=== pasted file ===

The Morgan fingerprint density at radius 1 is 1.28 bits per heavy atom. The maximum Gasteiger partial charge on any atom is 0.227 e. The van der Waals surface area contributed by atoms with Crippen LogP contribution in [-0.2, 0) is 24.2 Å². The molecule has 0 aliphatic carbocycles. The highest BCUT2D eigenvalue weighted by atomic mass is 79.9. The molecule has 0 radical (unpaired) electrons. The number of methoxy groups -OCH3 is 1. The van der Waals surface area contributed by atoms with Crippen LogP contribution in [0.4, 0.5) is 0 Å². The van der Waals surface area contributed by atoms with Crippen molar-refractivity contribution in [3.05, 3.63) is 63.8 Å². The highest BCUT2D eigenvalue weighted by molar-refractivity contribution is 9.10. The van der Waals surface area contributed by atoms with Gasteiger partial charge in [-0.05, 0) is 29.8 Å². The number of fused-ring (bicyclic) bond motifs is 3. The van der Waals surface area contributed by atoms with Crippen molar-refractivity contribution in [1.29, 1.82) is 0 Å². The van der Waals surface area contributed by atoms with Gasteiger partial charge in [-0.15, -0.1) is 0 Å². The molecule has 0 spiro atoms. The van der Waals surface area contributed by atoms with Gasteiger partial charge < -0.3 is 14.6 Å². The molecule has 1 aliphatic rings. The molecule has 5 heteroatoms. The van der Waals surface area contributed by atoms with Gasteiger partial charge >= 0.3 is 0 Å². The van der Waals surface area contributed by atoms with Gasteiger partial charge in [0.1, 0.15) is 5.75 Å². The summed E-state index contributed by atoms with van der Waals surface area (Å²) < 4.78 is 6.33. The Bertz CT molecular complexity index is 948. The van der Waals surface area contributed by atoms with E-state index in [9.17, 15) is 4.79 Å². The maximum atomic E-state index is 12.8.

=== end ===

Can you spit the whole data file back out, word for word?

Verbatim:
The Morgan fingerprint density at radius 1 is 1.28 bits per heavy atom. The maximum Gasteiger partial charge on any atom is 0.227 e. The van der Waals surface area contributed by atoms with Crippen LogP contribution in [-0.2, 0) is 24.2 Å². The molecule has 0 aliphatic carbocycles. The highest BCUT2D eigenvalue weighted by atomic mass is 79.9. The molecule has 0 radical (unpaired) electrons. The number of methoxy groups -OCH3 is 1. The van der Waals surface area contributed by atoms with Crippen LogP contribution in [0.4, 0.5) is 0 Å². The van der Waals surface area contributed by atoms with Crippen molar-refractivity contribution in [3.05, 3.63) is 63.8 Å². The highest BCUT2D eigenvalue weighted by molar-refractivity contribution is 9.10. The van der Waals surface area contributed by atoms with Gasteiger partial charge in [-0.05, 0) is 29.8 Å². The number of fused-ring (bicyclic) bond motifs is 3. The van der Waals surface area contributed by atoms with Crippen molar-refractivity contribution in [1.29, 1.82) is 0 Å². The van der Waals surface area contributed by atoms with Gasteiger partial charge in [-0.15, -0.1) is 0 Å². The molecule has 0 spiro atoms. The van der Waals surface area contributed by atoms with Gasteiger partial charge < -0.3 is 14.6 Å². The molecule has 1 aliphatic rings. The molecule has 5 heteroatoms. The van der Waals surface area contributed by atoms with Gasteiger partial charge >= 0.3 is 0 Å². The van der Waals surface area contributed by atoms with Gasteiger partial charge in [0.1, 0.15) is 5.75 Å². The summed E-state index contributed by atoms with van der Waals surface area (Å²) < 4.78 is 6.33. The Bertz CT molecular complexity index is 948. The van der Waals surface area contributed by atoms with E-state index in [9.17, 15) is 4.79 Å². The maximum atomic E-state index is 12.8.